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Not Sure If Cellphones A Health
Hazard, Study Finds
Research in the past three years, while mobile phone use has boomed around the world, has failed to determine whether talking on a cellphone is bad for your health, a study showed.
The findings - compiled by the Swedish state Radiation Protection Authority's (SSI) independent expert group on electromagnetic fields - were released on the day Finland's Nokia, the world's leading mobile phone maker, said it expected global handset sales to grow by over 10 percent this year to more than 500 million units.
SSI's study covered international research on exposure to radio frequency fields used by mobile phones and any links with cancer, the blood-brain barrier - a mechanism preventing toxic substances in the blood from entering the brain - and heat shock proteins, which protect the structure of proteins exposed to stress.
"In none of these areas have there been breakthrough results that have warranted firm conclusions in one way or the other," SSI's expert group said in a report.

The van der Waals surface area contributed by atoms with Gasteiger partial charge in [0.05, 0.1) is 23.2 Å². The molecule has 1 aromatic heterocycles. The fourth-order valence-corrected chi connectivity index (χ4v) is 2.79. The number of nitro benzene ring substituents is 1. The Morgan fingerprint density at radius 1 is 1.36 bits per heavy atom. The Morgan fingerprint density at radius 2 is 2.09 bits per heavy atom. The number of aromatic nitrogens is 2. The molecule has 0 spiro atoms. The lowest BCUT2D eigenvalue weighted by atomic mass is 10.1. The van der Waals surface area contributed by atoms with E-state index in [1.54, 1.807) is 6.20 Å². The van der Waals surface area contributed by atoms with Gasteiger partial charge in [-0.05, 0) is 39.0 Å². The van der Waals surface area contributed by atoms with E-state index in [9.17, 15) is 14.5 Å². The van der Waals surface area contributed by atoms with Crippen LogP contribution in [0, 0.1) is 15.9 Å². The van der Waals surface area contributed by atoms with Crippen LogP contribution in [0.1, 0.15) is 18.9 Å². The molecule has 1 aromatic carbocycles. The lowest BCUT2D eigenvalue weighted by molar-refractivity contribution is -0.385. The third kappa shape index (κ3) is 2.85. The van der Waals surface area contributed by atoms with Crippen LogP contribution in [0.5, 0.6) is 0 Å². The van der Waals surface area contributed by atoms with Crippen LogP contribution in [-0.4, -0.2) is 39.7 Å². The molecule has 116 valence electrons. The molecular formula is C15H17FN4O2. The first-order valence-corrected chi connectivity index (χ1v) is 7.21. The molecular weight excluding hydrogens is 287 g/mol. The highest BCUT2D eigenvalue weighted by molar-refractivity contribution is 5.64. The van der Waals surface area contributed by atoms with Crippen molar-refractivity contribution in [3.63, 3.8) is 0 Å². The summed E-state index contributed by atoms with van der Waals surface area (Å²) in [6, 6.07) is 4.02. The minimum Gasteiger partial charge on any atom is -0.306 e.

"None of the available studies has enough power to study the effect of long-term mobile phone use on the risk of developing specific types of brain tumours or other cancers," it said.
Consumer groups and some in the scientific community have expressed concern that the electromagnetic microwave radiation from mobile phones and base stations, which relay signals between phones, could cause headaches, nausea and even tumours.
SSI Director-General Lars-Erik Holm said the study gave no grounds for the agency to revise its recommendation to people worried about potential health hazards associated with mobile phones to reduce their radiation exposure with the help of hands-free devices.
Two weeks ago the Finnish Radiation and Nuclear Safety Authority published a survey showing that 12 cellphone models made by top handset makers such as Nokia, U.S. Motorola and South Korea's Samsung emit radiation well below maximum levels agreed in Europe.
SSI's electromagnetic fields expert group is due to report its findings once a year. Today's report was the group's first.